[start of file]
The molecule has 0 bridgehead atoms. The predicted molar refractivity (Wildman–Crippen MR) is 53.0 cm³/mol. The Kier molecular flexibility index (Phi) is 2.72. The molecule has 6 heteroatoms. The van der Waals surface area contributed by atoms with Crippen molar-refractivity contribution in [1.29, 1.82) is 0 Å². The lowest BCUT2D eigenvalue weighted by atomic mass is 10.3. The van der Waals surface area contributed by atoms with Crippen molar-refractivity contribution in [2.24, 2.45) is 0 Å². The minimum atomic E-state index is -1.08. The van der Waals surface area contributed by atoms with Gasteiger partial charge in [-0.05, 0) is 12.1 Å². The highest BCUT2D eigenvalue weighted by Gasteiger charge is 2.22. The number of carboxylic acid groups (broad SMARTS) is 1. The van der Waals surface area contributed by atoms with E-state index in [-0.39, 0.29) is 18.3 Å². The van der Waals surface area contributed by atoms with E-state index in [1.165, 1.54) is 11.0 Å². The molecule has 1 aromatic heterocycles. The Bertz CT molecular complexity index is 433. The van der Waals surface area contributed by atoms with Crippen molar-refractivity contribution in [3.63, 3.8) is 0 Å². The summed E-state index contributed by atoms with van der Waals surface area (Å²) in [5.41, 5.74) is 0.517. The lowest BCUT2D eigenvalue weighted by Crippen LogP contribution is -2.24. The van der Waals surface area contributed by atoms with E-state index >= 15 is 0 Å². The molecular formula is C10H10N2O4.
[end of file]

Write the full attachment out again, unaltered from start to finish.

The molecule has 0 bridgehead atoms. The predicted molar refractivity (Wildman–Crippen MR) is 53.0 cm³/mol. The Kier molecular flexibility index (Phi) is 2.72. The molecule has 6 heteroatoms. The van der Waals surface area contributed by atoms with Crippen molar-refractivity contribution in [1.29, 1.82) is 0 Å². The lowest BCUT2D eigenvalue weighted by atomic mass is 10.3. The van der Waals surface area contributed by atoms with Crippen molar-refractivity contribution in [2.24, 2.45) is 0 Å². The minimum atomic E-state index is -1.08. The van der Waals surface area contributed by atoms with Gasteiger partial charge in [-0.05, 0) is 12.1 Å². The highest BCUT2D eigenvalue weighted by Gasteiger charge is 2.22. The number of carboxylic acid groups (broad SMARTS) is 1. The van der Waals surface area contributed by atoms with E-state index in [-0.39, 0.29) is 18.3 Å². The van der Waals surface area contributed by atoms with E-state index in [1.165, 1.54) is 11.0 Å². The molecule has 1 aromatic heterocycles. The Bertz CT molecular complexity index is 433. The van der Waals surface area contributed by atoms with Crippen molar-refractivity contribution in [3.63, 3.8) is 0 Å². The summed E-state index contributed by atoms with van der Waals surface area (Å²) in [5.41, 5.74) is 0.517. The lowest BCUT2D eigenvalue weighted by Crippen LogP contribution is -2.24. The van der Waals surface area contributed by atoms with E-state index >= 15 is 0 Å². The molecular formula is C10H10N2O4.